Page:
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Modeling and simulation of large scale deployments of autononomous systems

Description:

OUSD (R&E) CRITICAL TECHNOLOGY AREA(S): Trusted AI and Autonomy; Integrated Network System-of-Systems; Human-Machine Interfaces

 

The technology within this topic is restricted under the International Traffic in Arms Regulation (ITAR), 22 CFR Parts 120-130, which controls the export and import of defense-related material and services, including export of sensitive technical data, or the Export Administration Regulation (EAR), 15 CFR Parts 730-774, which controls dual use items. Offerors must disclose any proposed use of foreign nationals (FNs), their country(ies) of origin, the type of visa or work permit possessed, and the statement of work (SOW) tasks intended for accomplishment by the FN(s) in accordance with the Announcement. Offerors are advised foreign nationals proposed to perform on this topic may be restricted due to the technical data under US Export Control Laws.

 

OBJECTIVE: The objective of this topic are:

  1. To further progress towards the vision for swarms of UAVs outlined in the USAF Small UAS Flight Plan (2016-2036) (reference 1) and the DoD Small UAS Capability Description Document (draft - 2023). Those documents describe the potential mission impact that large numbers of affordable but capable UAVs could have. The Flight Plan also defines key system attributes and technical challenges as well as acquisition strategies that mitigate those challenges.
  2. To further progress in this area the focus of this specific topic is on the modeling and simulation of autonomous systems at large scale in activities such as maritime surveillance, base defense, suppressing enemy air defense systems and supporting air operations.

 

DESCRIPTION: This topic focuses on modeling and simulation (M&S) of large scale deployments of autonomous system in support of military operations. The M&S efforts will use simple models of the platforms and sensors and focus on command and control (C2), communications requirements, collaboration between autonomous systems, tactics, techniques, and procedures (TTPs) and strategies for employment.

 

The primary driver for these simulations is the development of approaches to decentralized command and control of these systems including collaboration between small groups of autonomous systems with limited communication to higher level controllers.

 

The decentralized aspect is important because the goal is for autonomous systems to be able to coordinate their activities in small groups while operating under a set of higher level commands.

The initial use cases involve UAVs for maritime surveillance, but the modeling framework should be extensible to other types of autonomous systems. To stress the generality this topic description uses the phrase “drones” to mean any robotic system with some degree of autonomy.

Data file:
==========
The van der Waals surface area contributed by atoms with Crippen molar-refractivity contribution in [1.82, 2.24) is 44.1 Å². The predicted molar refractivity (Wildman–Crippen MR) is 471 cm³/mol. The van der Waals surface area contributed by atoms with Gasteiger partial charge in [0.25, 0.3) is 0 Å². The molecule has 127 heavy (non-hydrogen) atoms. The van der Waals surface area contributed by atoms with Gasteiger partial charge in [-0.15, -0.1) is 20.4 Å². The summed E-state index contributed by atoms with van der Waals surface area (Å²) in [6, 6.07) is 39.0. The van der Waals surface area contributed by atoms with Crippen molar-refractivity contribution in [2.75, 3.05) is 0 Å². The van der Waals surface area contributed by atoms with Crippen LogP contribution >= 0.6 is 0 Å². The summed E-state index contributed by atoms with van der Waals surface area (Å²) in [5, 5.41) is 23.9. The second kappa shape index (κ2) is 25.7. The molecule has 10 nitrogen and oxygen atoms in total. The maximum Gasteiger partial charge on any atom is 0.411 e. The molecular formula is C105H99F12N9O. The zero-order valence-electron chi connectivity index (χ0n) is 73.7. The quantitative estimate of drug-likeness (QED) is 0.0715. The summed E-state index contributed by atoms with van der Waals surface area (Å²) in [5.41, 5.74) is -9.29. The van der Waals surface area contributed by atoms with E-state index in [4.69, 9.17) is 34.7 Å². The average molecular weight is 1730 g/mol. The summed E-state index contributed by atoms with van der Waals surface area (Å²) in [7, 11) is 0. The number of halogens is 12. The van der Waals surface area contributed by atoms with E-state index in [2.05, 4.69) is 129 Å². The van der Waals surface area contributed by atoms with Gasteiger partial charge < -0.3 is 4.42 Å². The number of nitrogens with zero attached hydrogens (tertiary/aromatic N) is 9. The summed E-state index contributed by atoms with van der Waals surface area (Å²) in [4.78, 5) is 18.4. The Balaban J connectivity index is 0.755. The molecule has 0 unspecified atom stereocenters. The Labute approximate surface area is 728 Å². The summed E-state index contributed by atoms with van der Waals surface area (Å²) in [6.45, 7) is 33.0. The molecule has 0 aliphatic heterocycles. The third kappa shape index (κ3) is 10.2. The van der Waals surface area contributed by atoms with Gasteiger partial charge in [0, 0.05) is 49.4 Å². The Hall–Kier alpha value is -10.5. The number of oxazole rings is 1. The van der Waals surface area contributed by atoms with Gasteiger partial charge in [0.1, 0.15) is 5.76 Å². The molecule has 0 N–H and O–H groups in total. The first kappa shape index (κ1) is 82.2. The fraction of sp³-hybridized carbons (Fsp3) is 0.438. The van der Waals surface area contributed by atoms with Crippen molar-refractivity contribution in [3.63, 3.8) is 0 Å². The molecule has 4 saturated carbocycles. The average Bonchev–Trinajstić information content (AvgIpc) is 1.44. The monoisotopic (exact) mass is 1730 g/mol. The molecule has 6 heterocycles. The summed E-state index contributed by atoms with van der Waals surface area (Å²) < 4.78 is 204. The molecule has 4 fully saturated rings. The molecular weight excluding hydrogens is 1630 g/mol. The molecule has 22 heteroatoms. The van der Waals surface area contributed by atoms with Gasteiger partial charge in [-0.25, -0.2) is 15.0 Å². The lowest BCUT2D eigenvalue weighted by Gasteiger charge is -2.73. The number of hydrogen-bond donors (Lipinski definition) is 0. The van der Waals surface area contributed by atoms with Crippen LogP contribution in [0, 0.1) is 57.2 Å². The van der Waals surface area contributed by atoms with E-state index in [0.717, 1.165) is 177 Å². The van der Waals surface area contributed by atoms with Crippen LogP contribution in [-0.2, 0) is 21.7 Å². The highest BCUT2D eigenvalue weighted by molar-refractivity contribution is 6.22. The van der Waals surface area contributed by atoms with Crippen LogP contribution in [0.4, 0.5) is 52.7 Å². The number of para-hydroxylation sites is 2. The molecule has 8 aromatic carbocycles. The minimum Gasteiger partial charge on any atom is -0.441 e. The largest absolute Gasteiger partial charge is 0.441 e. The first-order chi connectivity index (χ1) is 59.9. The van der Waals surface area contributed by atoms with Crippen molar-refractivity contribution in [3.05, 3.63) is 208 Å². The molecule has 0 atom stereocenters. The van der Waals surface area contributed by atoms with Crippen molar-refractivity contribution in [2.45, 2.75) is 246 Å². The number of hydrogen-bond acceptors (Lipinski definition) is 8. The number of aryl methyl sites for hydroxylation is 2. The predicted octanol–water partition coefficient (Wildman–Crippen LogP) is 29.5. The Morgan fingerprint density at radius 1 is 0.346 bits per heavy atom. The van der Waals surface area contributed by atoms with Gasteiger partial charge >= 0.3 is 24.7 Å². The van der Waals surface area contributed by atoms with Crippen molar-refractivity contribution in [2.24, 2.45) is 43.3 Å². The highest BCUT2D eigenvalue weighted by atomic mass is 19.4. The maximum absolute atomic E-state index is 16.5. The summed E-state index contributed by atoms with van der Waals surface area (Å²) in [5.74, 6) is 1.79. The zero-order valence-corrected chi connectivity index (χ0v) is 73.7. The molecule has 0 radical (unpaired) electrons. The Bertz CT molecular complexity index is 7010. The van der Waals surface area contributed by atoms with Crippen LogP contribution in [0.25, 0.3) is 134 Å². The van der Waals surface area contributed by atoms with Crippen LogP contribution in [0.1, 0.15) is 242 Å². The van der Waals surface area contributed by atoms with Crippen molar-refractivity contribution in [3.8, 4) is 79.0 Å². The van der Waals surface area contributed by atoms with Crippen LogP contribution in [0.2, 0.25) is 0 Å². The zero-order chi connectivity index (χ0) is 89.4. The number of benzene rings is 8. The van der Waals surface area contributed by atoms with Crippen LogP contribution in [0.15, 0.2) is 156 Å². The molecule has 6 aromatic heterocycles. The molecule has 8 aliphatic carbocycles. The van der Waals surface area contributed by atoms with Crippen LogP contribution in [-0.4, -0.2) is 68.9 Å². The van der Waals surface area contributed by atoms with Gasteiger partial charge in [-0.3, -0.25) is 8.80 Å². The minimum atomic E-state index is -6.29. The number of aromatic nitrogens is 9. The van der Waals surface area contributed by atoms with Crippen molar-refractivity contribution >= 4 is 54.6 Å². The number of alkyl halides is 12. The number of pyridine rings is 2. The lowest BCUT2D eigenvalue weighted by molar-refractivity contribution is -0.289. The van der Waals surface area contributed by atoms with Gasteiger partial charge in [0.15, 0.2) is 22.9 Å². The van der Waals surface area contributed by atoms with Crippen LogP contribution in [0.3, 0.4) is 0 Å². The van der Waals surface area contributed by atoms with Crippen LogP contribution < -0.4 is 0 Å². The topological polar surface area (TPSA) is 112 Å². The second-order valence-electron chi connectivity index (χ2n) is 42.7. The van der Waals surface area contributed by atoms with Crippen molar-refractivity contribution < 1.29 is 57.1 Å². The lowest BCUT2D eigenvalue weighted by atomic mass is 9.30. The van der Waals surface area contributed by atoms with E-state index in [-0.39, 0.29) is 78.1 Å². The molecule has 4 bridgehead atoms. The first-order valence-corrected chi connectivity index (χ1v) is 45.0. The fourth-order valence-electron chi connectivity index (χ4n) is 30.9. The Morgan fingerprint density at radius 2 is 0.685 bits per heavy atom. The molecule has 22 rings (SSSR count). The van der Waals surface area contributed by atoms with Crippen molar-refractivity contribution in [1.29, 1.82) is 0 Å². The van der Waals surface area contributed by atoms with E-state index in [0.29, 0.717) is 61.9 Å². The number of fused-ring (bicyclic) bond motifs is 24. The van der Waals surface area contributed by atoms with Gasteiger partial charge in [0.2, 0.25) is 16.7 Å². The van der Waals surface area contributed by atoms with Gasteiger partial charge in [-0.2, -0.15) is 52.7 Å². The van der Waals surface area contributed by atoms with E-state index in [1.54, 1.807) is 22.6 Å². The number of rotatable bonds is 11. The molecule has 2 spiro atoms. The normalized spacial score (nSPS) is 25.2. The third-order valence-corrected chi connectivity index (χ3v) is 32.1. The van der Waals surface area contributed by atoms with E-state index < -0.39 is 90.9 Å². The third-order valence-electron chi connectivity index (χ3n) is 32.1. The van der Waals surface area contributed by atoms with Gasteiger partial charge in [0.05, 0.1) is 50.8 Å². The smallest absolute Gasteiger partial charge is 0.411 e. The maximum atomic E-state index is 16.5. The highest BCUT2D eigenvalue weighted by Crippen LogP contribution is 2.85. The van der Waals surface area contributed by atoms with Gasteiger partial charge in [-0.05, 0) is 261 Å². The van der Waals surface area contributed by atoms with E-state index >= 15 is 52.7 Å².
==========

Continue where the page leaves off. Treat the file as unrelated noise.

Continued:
PHASE I: Phase I award(s) will focus on defining architectures and implementation for modeling and simulation of decentralized command and control of autonomous systems at scale. The goals for this effort include defining an approach that aligns with the USAF primary system simulator, AFSIM. Ideally simulations done using the decentralized C2 simulator can be used to guide the higher fidelity simulations done using AFSIM.

 

Deliverables from this phase would include designs for simulation frameworks with open interfaces enabling developers of C2 and machine learning algorithms to incorporate their software into the simulations.

 

 

PHASE II: Phase II award(s) will focus on development and testing of the modeling and simulation environments, adding visualizations, developing common libraries for integration with data feeds, AI/ML and building human interfaces.

 

PHASE III DUAL USE APPLICATIONS: Collaborative autonomous systems will have a role in public safety, logistics and other commercial activities. Modeling and simulation of these capabilities will be necessary for successful employment. This technology will likely have a large impact on society in the next 5 to 10 years.

Commercial applications for mission planning, command and control and system test and verification would benefit from having a robust modeling and simulation capability.

 

 

REFERENCES:

  1. USAF Small UAS Flight Plan (2016-3036) https://apps.dtic.mil/sti/pdfs/AD1013675.pdf;
  2. DoD Small UAS Capability Description Document (DOD SUAS CDD);
  3. Papers by PLA researchers;

 

KEYWORDS: UAV;drone;swarm;digital engineering;mbse;model-based systems engineering;autonomy

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